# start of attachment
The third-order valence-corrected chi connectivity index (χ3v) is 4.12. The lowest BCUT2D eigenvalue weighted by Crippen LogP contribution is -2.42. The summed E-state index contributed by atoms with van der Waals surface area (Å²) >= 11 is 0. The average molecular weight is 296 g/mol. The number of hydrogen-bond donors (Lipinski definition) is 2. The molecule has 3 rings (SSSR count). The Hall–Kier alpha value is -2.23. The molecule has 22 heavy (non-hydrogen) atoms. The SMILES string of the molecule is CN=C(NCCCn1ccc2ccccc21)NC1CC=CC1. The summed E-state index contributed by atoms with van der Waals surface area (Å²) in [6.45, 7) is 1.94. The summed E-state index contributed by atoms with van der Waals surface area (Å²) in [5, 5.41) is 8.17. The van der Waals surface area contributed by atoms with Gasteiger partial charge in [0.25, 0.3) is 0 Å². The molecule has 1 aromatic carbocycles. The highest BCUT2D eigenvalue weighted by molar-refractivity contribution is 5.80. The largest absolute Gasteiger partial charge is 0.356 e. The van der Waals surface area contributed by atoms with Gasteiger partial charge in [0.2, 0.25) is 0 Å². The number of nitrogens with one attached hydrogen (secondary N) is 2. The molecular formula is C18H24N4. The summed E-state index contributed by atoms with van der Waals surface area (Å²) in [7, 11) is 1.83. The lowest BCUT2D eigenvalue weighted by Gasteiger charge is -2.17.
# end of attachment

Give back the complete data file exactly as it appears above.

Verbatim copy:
The third-order valence-corrected chi connectivity index (χ3v) is 4.12. The lowest BCUT2D eigenvalue weighted by Crippen LogP contribution is -2.42. The summed E-state index contributed by atoms with van der Waals surface area (Å²) >= 11 is 0. The average molecular weight is 296 g/mol. The number of hydrogen-bond donors (Lipinski definition) is 2. The molecule has 3 rings (SSSR count). The Hall–Kier alpha value is -2.23. The molecule has 22 heavy (non-hydrogen) atoms. The SMILES string of the molecule is CN=C(NCCCn1ccc2ccccc21)NC1CC=CC1. The summed E-state index contributed by atoms with van der Waals surface area (Å²) in [6.45, 7) is 1.94. The summed E-state index contributed by atoms with van der Waals surface area (Å²) in [5, 5.41) is 8.17. The van der Waals surface area contributed by atoms with Gasteiger partial charge in [0.25, 0.3) is 0 Å². The molecule has 1 aromatic carbocycles. The highest BCUT2D eigenvalue weighted by molar-refractivity contribution is 5.80. The largest absolute Gasteiger partial charge is 0.356 e. The van der Waals surface area contributed by atoms with Gasteiger partial charge in [0.2, 0.25) is 0 Å². The number of nitrogens with one attached hydrogen (secondary N) is 2. The molecular formula is C18H24N4. The summed E-state index contributed by atoms with van der Waals surface area (Å²) in [7, 11) is 1.83. The lowest BCUT2D eigenvalue weighted by Gasteiger charge is -2.17.